Roddick has also won a title this year — at Memphis in February — the 27th of his career. The 4 semifinalists own 110 titles between them.
Haas and Murray are first-time Wimbledon semifinalists. Roddick is bidding for his 3rd Wimbledon final, Federer for a record 7th consecutive final here.
Murray defeated Roddick in the 3rd round at 2006 Wimbledon, while Haas conceded a walkover to Federer in the 2007 round of 16 here.
Federer and Roddick are both Grand Slam champions and former world No. 1s.
Federer is playing a record 21st consecutive Grand Slam semifinal.
The top four seeds have advanced to the semifinals for the first time at a Grand Slam since 2006 Wimbledon; last year, the top four seeds —  Ana Ivanovic,  Jelena Jankovic,  Maria Sharapova and  Svetlana Kuznetsova — all lost before the quarterfinals.
Of the final four players remaining, Serena and Venus Williams are the only players that have won a Grand Slam singles title. Serena holds 10 Grand Slam singles titles (2003/2005/ 2007/2009 Australian Open, 2002 Roland Garros, 2002/2003 Wimbledon, 1999/2002/2008 US Open), while Venus owns seven Grand Slam singles titles (2000 /2001/ 2005/2007/ 2008 Wimbledon and 2000/2001 US Open).
Both Dinara Safina (2008/2009 Roland Garros, 2009 Australian Open) and Elena Dementieva (2004 Roland Garros, 2004 US Open) have finished as runner-up at a Grand Slam event.
Prior to 2009, Safina had not advanced to the second week at The Championships as her best result was a third round finish (2005, 2006, 2008).
This is Dementieva’s second consecutive appearance in the semifinals at Wimbledon (l. to eventual champion V.Williams in 2008).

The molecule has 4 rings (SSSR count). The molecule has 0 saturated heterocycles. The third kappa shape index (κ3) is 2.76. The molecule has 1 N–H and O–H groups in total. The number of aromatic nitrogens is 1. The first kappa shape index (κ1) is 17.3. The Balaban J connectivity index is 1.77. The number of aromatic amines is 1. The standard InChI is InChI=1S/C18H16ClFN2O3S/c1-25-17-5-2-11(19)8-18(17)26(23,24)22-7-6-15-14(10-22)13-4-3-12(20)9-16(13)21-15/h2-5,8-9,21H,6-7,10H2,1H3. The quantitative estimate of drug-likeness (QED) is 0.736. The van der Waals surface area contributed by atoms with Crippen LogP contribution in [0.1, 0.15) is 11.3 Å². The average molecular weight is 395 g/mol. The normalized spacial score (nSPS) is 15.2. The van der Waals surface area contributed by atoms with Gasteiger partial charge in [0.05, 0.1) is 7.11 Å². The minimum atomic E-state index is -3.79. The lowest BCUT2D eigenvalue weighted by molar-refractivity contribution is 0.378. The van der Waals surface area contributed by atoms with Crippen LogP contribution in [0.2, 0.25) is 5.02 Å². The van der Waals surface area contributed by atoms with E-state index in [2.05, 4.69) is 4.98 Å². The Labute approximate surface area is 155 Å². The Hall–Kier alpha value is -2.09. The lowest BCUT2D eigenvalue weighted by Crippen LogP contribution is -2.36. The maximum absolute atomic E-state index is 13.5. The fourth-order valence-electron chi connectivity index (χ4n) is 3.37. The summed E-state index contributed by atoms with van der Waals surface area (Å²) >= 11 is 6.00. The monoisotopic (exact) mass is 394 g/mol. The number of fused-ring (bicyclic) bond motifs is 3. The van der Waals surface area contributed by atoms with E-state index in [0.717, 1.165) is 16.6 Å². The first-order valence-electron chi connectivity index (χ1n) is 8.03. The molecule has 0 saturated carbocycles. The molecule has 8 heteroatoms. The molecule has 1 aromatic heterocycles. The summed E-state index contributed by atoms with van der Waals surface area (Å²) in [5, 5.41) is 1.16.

Safina has played the most matches in 2009 (50), just ahead of Dementieva (49).
Dementieva, Serena and Venus each did not drop a set en route to the semifinals; Safina had two three set matches en route, in the fourth round (d. No.17 seed Mauresmo 46 63 64) and the quarterfinals (d. Lisicki 67(5) 64 61), dropping the first set each time.
Serena and Venus have won seven of the nine Wimbledon singles titles this decade (since 2000). There has been only one final this decade that did not include a Williams sister (2006, Mauresmo d. Henin).
Venus will face world No.1 Safina in the semifinals; Venus is 12-19 lifetime against reigning world No.1s (8-8 vs. Hingis, 2-4 vs. Davenport, 1-4 vs. S.Williams, 1-0 vs. Jankovic, 0-1 vs. Graf, 0-1 vs. Henin, 0-1 vs. Safina); only Martina Navratilova (18) and Lindsay Davenport (14) have more career wins over World No.1s.
Entering the semifinals, Serena has 40 aces and only nine double faults; in comparison Venus has 22 aces and 10 double faults; Safina has 16 aces and 31 double faults; and Dementieva has 14 aces and 33 double faults.
The only Russians ever to reach the Wimbledon women’s singles final in the Open Era are Olga Morozova (runner-up in 1974) and Maria Sharapova (champion in 2004); Safina and Dementieva will try to add to that count on Thursday.